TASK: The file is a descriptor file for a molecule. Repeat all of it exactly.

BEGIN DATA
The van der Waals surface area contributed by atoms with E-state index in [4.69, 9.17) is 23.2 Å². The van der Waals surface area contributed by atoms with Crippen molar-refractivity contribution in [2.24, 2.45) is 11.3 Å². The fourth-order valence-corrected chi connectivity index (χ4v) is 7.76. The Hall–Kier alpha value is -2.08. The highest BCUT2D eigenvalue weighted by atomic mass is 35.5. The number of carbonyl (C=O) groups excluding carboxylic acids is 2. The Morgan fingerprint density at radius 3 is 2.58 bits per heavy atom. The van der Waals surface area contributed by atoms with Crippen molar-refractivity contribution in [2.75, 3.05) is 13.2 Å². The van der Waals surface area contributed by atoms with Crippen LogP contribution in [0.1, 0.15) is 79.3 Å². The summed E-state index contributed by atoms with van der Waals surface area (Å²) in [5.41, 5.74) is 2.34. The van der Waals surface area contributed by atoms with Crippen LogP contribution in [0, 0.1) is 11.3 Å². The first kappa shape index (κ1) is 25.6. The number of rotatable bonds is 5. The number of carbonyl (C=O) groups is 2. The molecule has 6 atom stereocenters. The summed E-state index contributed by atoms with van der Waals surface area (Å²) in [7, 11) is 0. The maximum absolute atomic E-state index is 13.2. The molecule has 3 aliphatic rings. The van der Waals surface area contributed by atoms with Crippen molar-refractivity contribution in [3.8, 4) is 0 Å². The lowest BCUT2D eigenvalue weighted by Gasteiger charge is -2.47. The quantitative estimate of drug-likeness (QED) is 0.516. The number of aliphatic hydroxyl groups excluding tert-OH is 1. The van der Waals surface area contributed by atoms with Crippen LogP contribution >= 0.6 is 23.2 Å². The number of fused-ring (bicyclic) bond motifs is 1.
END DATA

The van der Waals surface area contributed by atoms with E-state index in [4.69, 9.17) is 23.2 Å². The van der Waals surface area contributed by atoms with Crippen molar-refractivity contribution in [2.24, 2.45) is 11.3 Å². The fourth-order valence-corrected chi connectivity index (χ4v) is 7.76. The Hall–Kier alpha value is -2.08. The highest BCUT2D eigenvalue weighted by atomic mass is 35.5. The number of carbonyl (C=O) groups excluding carboxylic acids is 2. The Morgan fingerprint density at radius 3 is 2.58 bits per heavy atom. The van der Waals surface area contributed by atoms with Crippen molar-refractivity contribution in [2.75, 3.05) is 13.2 Å². The van der Waals surface area contributed by atoms with Crippen LogP contribution in [0.1, 0.15) is 79.3 Å². The summed E-state index contributed by atoms with van der Waals surface area (Å²) in [5.41, 5.74) is 2.34. The van der Waals surface area contributed by atoms with Crippen LogP contribution in [0, 0.1) is 11.3 Å². The first kappa shape index (κ1) is 25.6. The number of rotatable bonds is 5. The number of carbonyl (C=O) groups is 2. The molecule has 6 atom stereocenters. The summed E-state index contributed by atoms with van der Waals surface area (Å²) in [7, 11) is 0. The maximum absolute atomic E-state index is 13.2. The molecule has 3 aliphatic rings. The van der Waals surface area contributed by atoms with Crippen molar-refractivity contribution in [3.8, 4) is 0 Å². The lowest BCUT2D eigenvalue weighted by Gasteiger charge is -2.47. The quantitative estimate of drug-likeness (QED) is 0.516. The number of aliphatic hydroxyl groups excluding tert-OH is 1. The van der Waals surface area contributed by atoms with Crippen LogP contribution >= 0.6 is 23.2 Å². The number of fused-ring (bicyclic) bond motifs is 1.